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The cyanobacterial amino acid beta-N-methylamino-L-alanine perturbs the intermediary metabolism in neonatal rats
Uppsala University, Disciplinary Domain of Medicine and Pharmacy, Faculty of Pharmacy, Department of Medicinal Chemistry, Analytical Pharmaceutical Chemistry.
Uppsala University, Disciplinary Domain of Medicine and Pharmacy, Faculty of Pharmacy, Department of Pharmaceutical Biosciences.
Uppsala University, Disciplinary Domain of Medicine and Pharmacy, Faculty of Pharmacy, Department of Medicinal Chemistry, Analytical Pharmaceutical Chemistry.
Uppsala University, Disciplinary Domain of Medicine and Pharmacy, Faculty of Pharmacy, Department of Medicinal Chemistry, Analytical Pharmaceutical Chemistry.
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2017 (English)In: Amino Acids, ISSN 0939-4451, E-ISSN 1438-2199, Vol. 49, no 5, 905-919 p., 10.1007/s00726-017-2391-8Article in journal (Refereed) Published
Abstract [en]

The neurotoxic amino acid β-N-methylamino-l-alanine (BMAA) is produced by most cyanobacteria. BMAA is considered as a potential health threat because of its putative role in neurodegenerative diseases. We have previously observed cognitive disturbances and morphological brain changes in adult rodents exposed to BMAA during the development. The aim of this study was to characterize changes of major intermediary metabolites in serum following neonatal exposure to BMAA using a non-targeted metabolomic approach. NMR spectroscopy was used to obtain serum metabolic profiles from neonatal rats exposed to BMAA (40, 150, 460mg/kg) or vehicle on postnatal days 9-10. Multivariate data analysis of binned NMR data indicated metabolic pattern differences between the different treatment groups. In particular five metabolites, d-glucose, lactate, 3-hydroxybutyrate, creatine and acetate, were changed in serum of BMAA-treated neonatal rats. These metabolites are associated with changes in energy metabolism and amino acid metabolism. Further statistical analysis disclosed that all the identified serum metabolites in the lowest dose group were significantly (p<0.05) decreased. The neonatal rat model used in this study is so far the only animal model that displays significant biochemical and behavioral effects after a low short-term dose of BMAA. The demonstrated perturbation of intermediary metabolism may contribute to BMAA-induced developmental changes that result in long-term effects on adult brain function.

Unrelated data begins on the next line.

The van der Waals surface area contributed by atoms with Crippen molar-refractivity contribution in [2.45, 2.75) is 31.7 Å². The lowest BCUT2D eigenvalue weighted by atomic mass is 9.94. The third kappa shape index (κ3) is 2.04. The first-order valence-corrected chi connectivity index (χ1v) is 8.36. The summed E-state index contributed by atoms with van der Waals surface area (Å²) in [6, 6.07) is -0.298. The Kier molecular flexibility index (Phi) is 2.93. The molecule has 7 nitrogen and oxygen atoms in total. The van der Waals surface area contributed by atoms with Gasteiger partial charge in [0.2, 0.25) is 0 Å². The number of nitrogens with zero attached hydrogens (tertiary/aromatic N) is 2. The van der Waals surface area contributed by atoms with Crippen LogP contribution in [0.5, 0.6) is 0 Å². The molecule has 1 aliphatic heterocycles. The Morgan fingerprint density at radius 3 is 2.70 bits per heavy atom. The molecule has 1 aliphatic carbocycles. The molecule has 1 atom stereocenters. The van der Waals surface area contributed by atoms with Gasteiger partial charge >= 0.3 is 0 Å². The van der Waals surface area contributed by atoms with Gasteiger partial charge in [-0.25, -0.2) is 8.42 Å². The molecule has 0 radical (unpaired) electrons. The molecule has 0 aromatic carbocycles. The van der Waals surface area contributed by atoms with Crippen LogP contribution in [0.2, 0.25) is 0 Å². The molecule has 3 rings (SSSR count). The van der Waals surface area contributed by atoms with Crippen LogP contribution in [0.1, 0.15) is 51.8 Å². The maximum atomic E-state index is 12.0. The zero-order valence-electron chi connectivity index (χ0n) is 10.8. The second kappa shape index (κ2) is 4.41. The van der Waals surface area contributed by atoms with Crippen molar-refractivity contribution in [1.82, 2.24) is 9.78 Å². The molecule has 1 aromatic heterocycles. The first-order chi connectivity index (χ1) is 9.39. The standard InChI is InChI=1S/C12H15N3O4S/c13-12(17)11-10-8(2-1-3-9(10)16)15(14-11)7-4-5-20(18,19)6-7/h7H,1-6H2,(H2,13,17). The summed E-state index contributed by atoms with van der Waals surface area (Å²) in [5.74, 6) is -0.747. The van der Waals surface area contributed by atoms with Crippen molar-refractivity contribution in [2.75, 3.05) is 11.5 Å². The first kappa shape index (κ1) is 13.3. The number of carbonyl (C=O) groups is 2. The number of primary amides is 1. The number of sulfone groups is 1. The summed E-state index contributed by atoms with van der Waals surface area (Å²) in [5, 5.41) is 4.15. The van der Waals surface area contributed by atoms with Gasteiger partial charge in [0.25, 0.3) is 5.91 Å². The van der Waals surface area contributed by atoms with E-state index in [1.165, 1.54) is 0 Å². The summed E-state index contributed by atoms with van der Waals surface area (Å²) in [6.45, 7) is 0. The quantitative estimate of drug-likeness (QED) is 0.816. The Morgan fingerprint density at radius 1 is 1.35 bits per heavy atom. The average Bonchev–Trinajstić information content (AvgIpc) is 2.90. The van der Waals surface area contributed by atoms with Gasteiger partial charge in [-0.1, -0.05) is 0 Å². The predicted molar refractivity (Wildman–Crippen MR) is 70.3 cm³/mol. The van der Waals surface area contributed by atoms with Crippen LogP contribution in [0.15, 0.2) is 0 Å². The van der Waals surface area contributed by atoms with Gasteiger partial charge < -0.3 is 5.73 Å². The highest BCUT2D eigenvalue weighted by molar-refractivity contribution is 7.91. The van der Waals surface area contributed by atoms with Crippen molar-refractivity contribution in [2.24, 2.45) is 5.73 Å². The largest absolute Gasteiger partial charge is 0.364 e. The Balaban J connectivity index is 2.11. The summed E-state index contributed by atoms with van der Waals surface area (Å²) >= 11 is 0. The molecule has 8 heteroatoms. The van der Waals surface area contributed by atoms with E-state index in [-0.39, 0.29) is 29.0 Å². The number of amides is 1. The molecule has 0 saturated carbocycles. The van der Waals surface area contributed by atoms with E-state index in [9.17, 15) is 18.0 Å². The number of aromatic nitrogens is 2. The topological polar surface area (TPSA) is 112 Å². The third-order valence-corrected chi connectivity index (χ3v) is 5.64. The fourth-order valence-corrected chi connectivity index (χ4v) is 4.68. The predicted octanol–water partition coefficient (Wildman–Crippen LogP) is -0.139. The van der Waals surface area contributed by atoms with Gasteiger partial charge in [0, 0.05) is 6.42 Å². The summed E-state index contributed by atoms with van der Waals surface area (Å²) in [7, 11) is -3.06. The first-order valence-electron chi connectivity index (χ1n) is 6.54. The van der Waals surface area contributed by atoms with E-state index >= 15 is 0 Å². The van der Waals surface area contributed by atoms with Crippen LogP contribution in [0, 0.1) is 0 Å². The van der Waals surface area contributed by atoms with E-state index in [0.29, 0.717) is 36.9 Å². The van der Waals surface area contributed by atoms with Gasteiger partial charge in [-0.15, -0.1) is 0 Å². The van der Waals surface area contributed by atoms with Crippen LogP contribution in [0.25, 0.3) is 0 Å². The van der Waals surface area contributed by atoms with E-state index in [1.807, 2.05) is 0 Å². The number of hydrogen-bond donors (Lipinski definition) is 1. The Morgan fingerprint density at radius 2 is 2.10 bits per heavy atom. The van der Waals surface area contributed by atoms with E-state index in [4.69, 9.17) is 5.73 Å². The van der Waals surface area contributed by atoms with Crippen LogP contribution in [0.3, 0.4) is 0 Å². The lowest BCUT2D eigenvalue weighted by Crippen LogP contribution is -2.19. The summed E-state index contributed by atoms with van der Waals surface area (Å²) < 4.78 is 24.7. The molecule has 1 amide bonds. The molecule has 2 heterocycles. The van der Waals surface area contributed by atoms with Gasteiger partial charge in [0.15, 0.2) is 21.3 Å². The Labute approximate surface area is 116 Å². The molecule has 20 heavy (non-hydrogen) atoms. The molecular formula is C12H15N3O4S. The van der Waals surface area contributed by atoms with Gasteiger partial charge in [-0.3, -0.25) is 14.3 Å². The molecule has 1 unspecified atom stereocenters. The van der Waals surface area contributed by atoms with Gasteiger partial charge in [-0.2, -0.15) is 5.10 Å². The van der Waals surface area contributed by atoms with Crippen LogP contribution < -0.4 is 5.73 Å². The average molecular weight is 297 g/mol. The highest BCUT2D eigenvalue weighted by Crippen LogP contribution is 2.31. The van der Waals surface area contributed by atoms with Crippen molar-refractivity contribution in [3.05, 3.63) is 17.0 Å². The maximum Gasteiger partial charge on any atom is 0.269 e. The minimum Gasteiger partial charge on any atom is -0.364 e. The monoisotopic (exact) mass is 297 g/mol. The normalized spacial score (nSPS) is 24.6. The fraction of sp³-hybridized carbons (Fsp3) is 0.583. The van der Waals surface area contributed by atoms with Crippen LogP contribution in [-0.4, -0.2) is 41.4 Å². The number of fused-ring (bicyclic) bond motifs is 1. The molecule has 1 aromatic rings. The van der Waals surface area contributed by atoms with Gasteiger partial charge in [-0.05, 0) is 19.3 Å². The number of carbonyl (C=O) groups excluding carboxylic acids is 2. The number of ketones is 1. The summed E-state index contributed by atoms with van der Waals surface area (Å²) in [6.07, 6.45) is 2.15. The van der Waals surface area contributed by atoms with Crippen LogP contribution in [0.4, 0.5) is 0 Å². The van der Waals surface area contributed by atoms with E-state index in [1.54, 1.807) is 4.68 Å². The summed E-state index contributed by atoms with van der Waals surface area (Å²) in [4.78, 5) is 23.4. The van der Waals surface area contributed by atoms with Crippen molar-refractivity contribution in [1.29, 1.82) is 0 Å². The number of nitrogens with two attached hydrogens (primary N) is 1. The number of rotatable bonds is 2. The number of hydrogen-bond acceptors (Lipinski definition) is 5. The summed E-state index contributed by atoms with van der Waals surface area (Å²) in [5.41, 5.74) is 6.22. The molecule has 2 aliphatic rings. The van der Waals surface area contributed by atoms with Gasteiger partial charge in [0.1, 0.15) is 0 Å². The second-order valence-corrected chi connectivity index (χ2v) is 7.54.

Place, publisher, year, edition, pages
2017. Vol. 49, no 5, 905-919 p., 10.1007/s00726-017-2391-8
Keyword [en]
β-N-methylamino-L-alanine, cyanobacteria, energy metabolism, neurotoxin, metabolomics, NMR
National Category
Analytical Chemistry Pharmaceutical Sciences
Research subject
Analytical Pharmaceutical Chemistry; Pharmaceutical Science
Identifiers
URN: urn:nbn:se:uu:diva-205735DOI: 10.1016/j.tox.2013.07.010ISI: 000327005300002PubMedID: 23886855OAI: oai:DiVA.org:uu-205735DiVA: diva2:642592
Funder
Swedish Research Council Formas
Available from: 2013-08-22 Created: 2013-08-22 Last updated: 2017-04-21
In thesis
1. Selectivity in NMR and LC-MS Metabolomics: The Importance of Sample Preparation and Separation, and how to Measure Selectivity in LC-MS Metabolomics.
Open this publication in new window or tab >>Selectivity in NMR and LC-MS Metabolomics: The Importance of Sample Preparation and Separation, and how to Measure Selectivity in LC-MS Metabolomics.